Hepatoblastoma

What is hepatoblastoma?

Hepatoblastoma is a rare type of childhood cancer that occurs in the liver. The primary functions of the liver include filtering and storing blood, processing the food we eat and making vital proteins for the body to use. Hepatoblastoma traditionally affects children from infancy to about age 5; most cases appear during the first 18 months of life.

What causes hepatoblastoma in children?

Although the exact cause of hepatoblastoma is unknown, children who have been born prematurely, are of low birth weight, or who have genetic condition (including but not limited to hemihypertrophy syndromes, Beckwith Weidemann, Trisomy 18, and germline APC gene mutations) are at increased risk of developing hepatoblastoma.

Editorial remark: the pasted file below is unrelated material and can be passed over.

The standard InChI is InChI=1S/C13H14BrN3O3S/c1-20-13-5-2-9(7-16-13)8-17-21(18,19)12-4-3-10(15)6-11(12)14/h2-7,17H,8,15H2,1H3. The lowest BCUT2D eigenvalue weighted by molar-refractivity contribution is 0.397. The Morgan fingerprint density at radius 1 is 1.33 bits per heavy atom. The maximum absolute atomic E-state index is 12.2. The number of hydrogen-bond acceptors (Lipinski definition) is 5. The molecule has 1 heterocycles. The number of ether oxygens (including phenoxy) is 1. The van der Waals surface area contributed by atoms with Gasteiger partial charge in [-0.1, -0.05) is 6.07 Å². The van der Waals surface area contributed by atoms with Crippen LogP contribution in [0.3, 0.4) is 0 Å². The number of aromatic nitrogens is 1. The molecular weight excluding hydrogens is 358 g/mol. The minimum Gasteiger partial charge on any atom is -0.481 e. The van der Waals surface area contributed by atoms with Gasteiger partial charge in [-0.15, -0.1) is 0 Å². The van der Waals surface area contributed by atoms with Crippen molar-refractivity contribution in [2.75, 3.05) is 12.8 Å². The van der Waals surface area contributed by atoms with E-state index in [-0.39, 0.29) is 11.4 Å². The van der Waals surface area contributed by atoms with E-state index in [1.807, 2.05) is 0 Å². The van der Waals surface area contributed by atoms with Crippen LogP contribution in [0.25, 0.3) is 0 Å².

What are the symptoms of hepatoblastoma in children?

Different children may experience symptoms differently, and symptoms may vary depending on the size of the tumor and whether the tumor has spread.

Your child's symptoms may include:

  • a large abdominal mass, or swollen abdomen
  • weight loss, decreased appetite
  • abdominal pain
  • vomiting
  • jaundice (yellowing of the eyes and skin)
  • fever
  • itching skin
  • anemia (pale skin and lips from a decreased number of red blood cells)
  • back pain from compression of the tumor

How we care for hepatoblastoma at Dana-Farber/Boston Children's

Children with hepatoblastoma are treated in the Liver Tumor Center at the Dana-Farber/Boston Children’s Cancer and Blood Disorders Center. We have some of the most experienced pediatric liver cancer oncologists and surgeons in the world, as well as internationally recognized pediatric subspecialists who use sophisticated technology and therapies to maximize outcomes for our patients.